Documents You Should and Shouldn't Keep in Your Car

How and why you should reduce the number of the papers in your glovebox.

A person leans over from the driver's seat to open a vehicle gloveboxShutterstock


There was a time when drivers may have thought nothing of leaving various documents in the glove compartment. In this age of stolen identities and cybercrime, however, information as mundane as your phone number might be a starting point for car thieves or burglars to break into your financial accounts online.

Additionally, it's possible now to store key automotive documents such as insurance cards and emergency contact information digitally. Although there are still some things you should probably keep a hard copy of in your vehicle, there are many more that might be safer stored elsewhere.

Digital Versions of Some Documents Are Usually Fine During Traffic Stops

In times past, drivers were required to show a paper version of their car's registration and proof of insurance to law enforcement if pulled over.

These days, however, nearly every state and the District of Columbia allow drivers to display digital proof of insurance to authorities. Not only does that allow you to stop keeping track of a piece of paper, it also means anyone who breaks into your car won't be able to access the personal information on those insurance cards.

As for your registration, electronic versions are not quite as widely accepted, though some states, such as New Jersey, will allow it.

In some places, law enforcement officers can look up the vehicle's registration using license plate numbers to check against your ID to determine if you belong in or with the car. Generally speaking, though, it's wise to have a copy of your registration accessible.

Avoid Leaving These Documents in Your Car

Driver's License or State ID

You need to carry your driver's license or equivalent state-issued ID, but you should try to avoid leaving a copy in the car. The same goes for any legal or financial documents you need to have close by at all times.

Marriage Certificates and Custody Orders

Some parents of adopted children, for instance, are advised by lawyers to travel with marriage certificates and court custody orders to avoid any uncertainty about who can make critical health decisions in case of emergency. In that or any similar situation, keep the originals at home if possible and make copies to carry with you instead of leaving them in your car.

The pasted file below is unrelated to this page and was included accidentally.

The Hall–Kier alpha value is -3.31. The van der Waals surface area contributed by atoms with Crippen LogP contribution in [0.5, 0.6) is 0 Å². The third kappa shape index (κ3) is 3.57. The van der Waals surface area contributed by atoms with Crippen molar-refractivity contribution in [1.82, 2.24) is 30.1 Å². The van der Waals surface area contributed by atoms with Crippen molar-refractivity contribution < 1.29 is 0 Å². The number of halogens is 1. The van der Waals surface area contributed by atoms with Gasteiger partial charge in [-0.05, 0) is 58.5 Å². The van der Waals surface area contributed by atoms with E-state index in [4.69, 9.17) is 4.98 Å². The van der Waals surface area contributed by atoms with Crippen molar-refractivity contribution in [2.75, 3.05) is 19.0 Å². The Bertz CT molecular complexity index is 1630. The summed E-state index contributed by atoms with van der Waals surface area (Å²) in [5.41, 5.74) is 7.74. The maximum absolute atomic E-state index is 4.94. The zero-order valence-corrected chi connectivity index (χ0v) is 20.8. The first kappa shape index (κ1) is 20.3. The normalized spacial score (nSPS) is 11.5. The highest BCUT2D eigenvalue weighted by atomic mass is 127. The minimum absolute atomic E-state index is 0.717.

Bill of Sale and Vehicle Title

Some drivers put the title and even the bill of sale in their car, which can be a risky practice. The bill of sale, for example, has a lot of personal information, possibly including references to bank accounts and loan issuers.

The title to a vehicle typically has your signature on it, meaning a thief could potentially forge that signature, sell the vehicle for cash, and transfer the title without your knowledge. It's usually safest to leave such vehicle-related documents at home.

Consider Using Your Smartphone as a Virtual Glove Box

Having key documents accessible on your mobile phone or laptop may only be useful if you have them downloaded. The last thing you need when an impatient officer of the law is waiting outside your window is to struggle to access material because there's no cell or Wi-Fi signal.

Downloading documents for offline viewing — and knowing how to get to them quickly — is important. Take a screenshot of insurance and registration cards and make copies of your driver's license and any lists of emergency numbers or addresses. Mark these files in a way that makes them easy to find later.

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Steve Friess
Steve Friess is a veteran freelance journalist and author based in Ann Arbor, Michigan. His career has included breaking the butterfly ballot story during the 2000 presidential election, spending months covering the SARS outbreak in China, and launching two of the earliest hit independent podcasts. He is a regular contributor to several national newspapers and magazines, and his byline has appeared on work reported in 15 countries and all 50 states. His first car was a new 1992 Saturn, but these days he and his husband haul their two toddlers around in a Mercedes GLC 300.